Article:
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Pear-Ginger Marinated Steaks

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Recipes from a year ago:

This marinade recipe has a distinctively Asian influence, and was incredible with the elk sirloin steaks we had when my parents came to visit for Christmas.  Served with our Pomegranate, Apple, and Walnut Salad from the other day, it was a great meal for the days leading up to our Christmas feast.

Gather Up:

  • 3~4 grass-fed or wild game sirloin steaks, about 12 oz each
  • 1/4 cup coconut aminos (or wheat-free tamari)
  • 3 scallions, chopped fine
  • 1/2 D’Anjou pear, cored and diced
  • 3 cloves garlic, peeled and pressed
  • Juice of 1/2 lemon
  • 1-inch piece of ginger root, peeled and grated
  • 2 tbsp sesame oil
  • 2 tbsp sake
  • 1 tsp black pepper
  • optional 1/2 D’Anjou pear, julienned (for garnish)
  • optional 1 tbsp sesame seeds (for garnish)

Combine all of the ingredients (minus the steaks, of course) into a small mixing bowl and whisk to fully incorporate.

Arrange the steaks in a shallow baking dish and pour the marinade over top – keeping as much of the chunks on top the meat as possible.  Gently lift the edge of each steak with a fork so the liquid gets underneath as well.  Cover the dish and refrigerate for at least 3 hours (and up to about 8 hours).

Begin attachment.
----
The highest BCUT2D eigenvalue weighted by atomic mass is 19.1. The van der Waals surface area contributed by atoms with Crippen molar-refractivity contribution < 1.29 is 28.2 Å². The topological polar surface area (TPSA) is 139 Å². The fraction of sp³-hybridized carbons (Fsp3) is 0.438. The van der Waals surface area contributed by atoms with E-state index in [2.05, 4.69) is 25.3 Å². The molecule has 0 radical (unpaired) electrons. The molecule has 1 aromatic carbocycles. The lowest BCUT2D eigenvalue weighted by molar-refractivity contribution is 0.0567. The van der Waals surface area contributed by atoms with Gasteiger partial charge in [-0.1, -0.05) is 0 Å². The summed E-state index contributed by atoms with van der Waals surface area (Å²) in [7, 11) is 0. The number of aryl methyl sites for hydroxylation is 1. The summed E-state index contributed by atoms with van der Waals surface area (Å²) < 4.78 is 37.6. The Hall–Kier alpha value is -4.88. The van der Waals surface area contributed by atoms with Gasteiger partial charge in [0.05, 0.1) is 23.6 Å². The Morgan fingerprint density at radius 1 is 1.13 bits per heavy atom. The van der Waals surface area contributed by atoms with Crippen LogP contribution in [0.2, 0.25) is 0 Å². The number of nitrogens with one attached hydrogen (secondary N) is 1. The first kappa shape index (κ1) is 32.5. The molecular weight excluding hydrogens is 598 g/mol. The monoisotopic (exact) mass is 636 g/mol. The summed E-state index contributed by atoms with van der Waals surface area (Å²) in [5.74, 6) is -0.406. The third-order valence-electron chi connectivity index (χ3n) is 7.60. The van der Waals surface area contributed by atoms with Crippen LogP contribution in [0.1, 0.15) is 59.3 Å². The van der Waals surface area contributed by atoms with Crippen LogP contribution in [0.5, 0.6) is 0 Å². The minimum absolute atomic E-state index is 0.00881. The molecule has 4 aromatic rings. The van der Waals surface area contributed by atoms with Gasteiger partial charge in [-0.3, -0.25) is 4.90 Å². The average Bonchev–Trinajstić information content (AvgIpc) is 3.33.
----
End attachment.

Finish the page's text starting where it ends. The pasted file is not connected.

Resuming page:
A half hour before cooking, remove the steaks from the refrigerator to allow them to come to room temperature.  Warm the grill to medium-high heat (about 400 degrees).  When the grill is hot, carefully transfer the steaks to the grate, keeping as much of the solids from the marinade on top as possible for the first half of cooking (after turning, most of it will simply drop down into the coals).  Discard the remaining marinade.

Cook as usual for steaks – about 8 minutes per side on my pellet grill for a perfect medium rare (less if you have direct heat gas or charcoal).  Remove and let them rest for another few minutes before slicing thin across the grain and serving.  If you like, you can julienne the left over pear into matchsticks and serve with the sliced steak, as well as sprinkle a pinch of sesame seeds on top.